An Intimate Pentecost: Reflections on John 14:8-17, 25-27
I'd invite you to take your seat and the curtain would draw back and the painting would begin in darkness but then, one by one, the characters would light up.
There is Philip who asks Jesus to show him the Father, while Jesus, in whom the Father dwells and through whom the Father works, is standing right next to him. "Whoever has seen me has seen the Father" (14:9).
There is Nicodemus who doesn't get how he is supposed to climb back into the womb when he is a grown man. "How can one be born after having grown old?"(3:4)
There is the woman at the well who doesn't understand how she's supposed to get living water when the well is too deep. "Sir, you have no bucket and the well is deep. Where do you get that living water?" (4:11)
There is the man by the pool of Bethzatha who thinks healing can come from bubbling water while the Healer stands right next to him. "Sir, I have no one to put me into the pool when the water is stirred up; and while I am making my way, someone else steps down ahead of me" (5:7).
There is Thomas, who in chapter 14 has just revealed a literal understanding of "the Way" (14:5). "Lord, we do not know where you are going. How can we know the way?" Jesus then tells him "I am the Way, the truth and the life."
And now the spotlight illuminates Philip as he takes his turn at misunderstanding.
"Show us the Father and we will be satisfied" (14:8).
We know the panoramic, pyrotechnic Pentecost that comes around every spring. Do we understand that there is also an internal Pentecost that involves audience participation? According to 14:25-26, Pentecost is on the way. "I have said these things to you while I am still with you. But the Advocate, the Holy Spirit, whom the Father will send in my name, will teach you everything, and remind you of all that I have said to you."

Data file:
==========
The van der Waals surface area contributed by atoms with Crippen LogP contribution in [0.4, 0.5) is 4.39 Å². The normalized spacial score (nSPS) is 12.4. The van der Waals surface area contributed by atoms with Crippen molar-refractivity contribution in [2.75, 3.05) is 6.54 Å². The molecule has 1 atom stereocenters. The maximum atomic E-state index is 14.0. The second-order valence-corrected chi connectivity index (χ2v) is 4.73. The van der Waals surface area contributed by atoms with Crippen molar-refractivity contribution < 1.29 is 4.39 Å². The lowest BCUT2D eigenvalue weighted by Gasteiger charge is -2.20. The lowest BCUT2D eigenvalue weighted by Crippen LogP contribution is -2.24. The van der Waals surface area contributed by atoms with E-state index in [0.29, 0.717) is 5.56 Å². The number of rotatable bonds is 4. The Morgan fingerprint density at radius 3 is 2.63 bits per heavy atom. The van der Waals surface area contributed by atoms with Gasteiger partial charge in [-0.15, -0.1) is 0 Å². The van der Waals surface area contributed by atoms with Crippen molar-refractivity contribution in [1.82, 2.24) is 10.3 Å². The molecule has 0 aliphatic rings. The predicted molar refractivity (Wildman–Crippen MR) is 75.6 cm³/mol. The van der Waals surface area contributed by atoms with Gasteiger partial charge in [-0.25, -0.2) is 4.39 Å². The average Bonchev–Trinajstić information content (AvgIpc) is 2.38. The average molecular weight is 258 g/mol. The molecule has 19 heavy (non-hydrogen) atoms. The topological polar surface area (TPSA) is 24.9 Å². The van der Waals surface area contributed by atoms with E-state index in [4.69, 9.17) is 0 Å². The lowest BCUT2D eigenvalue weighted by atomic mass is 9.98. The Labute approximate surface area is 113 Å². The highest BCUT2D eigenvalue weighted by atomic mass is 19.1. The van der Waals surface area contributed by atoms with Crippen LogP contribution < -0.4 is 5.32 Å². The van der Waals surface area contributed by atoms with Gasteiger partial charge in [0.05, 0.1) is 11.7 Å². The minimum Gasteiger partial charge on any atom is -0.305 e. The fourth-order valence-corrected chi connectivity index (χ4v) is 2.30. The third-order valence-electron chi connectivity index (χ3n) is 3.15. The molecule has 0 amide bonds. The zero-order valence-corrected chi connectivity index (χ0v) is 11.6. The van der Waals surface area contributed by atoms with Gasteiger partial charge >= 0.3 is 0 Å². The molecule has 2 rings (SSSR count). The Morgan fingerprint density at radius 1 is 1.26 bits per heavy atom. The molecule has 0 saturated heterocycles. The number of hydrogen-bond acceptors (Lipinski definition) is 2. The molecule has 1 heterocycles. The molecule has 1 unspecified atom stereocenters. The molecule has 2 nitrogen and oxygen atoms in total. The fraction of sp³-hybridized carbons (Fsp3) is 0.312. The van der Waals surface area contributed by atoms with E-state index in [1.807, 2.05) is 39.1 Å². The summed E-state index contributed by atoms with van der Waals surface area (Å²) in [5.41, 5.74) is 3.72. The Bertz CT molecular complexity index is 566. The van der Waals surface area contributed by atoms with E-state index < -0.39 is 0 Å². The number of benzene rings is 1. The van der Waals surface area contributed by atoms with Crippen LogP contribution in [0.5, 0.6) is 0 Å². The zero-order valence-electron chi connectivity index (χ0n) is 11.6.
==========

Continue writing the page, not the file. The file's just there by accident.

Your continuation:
Pentecost comes with tongues of fire but before that, it comes through the promise of Jesus (Jn. 14:26) and the breath of the Risen Jesus in (Jn. 20:19-22). It doesn't wait for the 8:30 am service on May 19th. The epistle text for this week is Romans 8:12-17. Here Paul affirms that the Holy Spirit is present in our inner lives witnessing to our spirit. "When we cry Abba, Father, it is that very Spirit bearing witness with our spirit that we are children of God..." In Galatians 4:5 he says, "Because you are children, God has sent the Spirit of his Son into our hearts, crying, 'Abba, Father!' So you are no longer a slave but a child and if a child then also an heir, through God."
We yearn for new life (Nicodemus), for spiritual hydration (woman at the well), for healing (man by the pool), for guidance into an unknown and frightening future (Thomas), and for knowledge that God's promises are true (Philip). Our texts point to an intimate Pentecost, to the Holy Spirit at work in our inner lives and in our world drawing us into intimate relationship with God who delivers on all God's promises.
"Misunderstanding at Pentecost" can become "Miracle at Pentecost" without a big crowd and special effects. The change happens when we realize who is witnessing within us and who is standing beside us.
Alyce M. McKenzie is the George W. and Nell Ayers Le Van Professor of Preaching and Worship at Perkins School of Theology, Southern Methodist University.